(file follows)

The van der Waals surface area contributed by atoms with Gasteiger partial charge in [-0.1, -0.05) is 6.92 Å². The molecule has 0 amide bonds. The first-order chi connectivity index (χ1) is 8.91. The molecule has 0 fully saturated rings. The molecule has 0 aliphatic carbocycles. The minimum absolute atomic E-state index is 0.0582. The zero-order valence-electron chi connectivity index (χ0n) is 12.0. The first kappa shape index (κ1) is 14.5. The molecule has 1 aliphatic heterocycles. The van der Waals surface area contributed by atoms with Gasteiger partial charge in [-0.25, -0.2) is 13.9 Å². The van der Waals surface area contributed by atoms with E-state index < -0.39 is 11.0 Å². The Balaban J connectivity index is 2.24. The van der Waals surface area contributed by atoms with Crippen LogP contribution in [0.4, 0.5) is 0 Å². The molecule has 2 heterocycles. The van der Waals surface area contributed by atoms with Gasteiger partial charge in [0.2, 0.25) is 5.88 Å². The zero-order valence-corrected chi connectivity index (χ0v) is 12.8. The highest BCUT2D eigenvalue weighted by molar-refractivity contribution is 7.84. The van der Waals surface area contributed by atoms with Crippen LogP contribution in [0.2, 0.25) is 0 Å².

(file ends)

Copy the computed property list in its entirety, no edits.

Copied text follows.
The van der Waals surface area contributed by atoms with Gasteiger partial charge in [-0.1, -0.05) is 6.92 Å². The molecule has 0 amide bonds. The first-order chi connectivity index (χ1) is 8.91. The molecule has 0 fully saturated rings. The molecule has 0 aliphatic carbocycles. The minimum absolute atomic E-state index is 0.0582. The zero-order valence-electron chi connectivity index (χ0n) is 12.0. The first kappa shape index (κ1) is 14.5. The molecule has 1 aliphatic heterocycles. The van der Waals surface area contributed by atoms with Gasteiger partial charge in [-0.25, -0.2) is 13.9 Å². The van der Waals surface area contributed by atoms with E-state index < -0.39 is 11.0 Å². The Balaban J connectivity index is 2.24. The van der Waals surface area contributed by atoms with Crippen LogP contribution in [0.4, 0.5) is 0 Å². The molecule has 2 heterocycles. The van der Waals surface area contributed by atoms with Gasteiger partial charge in [0.2, 0.25) is 5.88 Å². The zero-order valence-corrected chi connectivity index (χ0v) is 12.8. The highest BCUT2D eigenvalue weighted by molar-refractivity contribution is 7.84. The van der Waals surface area contributed by atoms with Crippen LogP contribution in [0.2, 0.25) is 0 Å².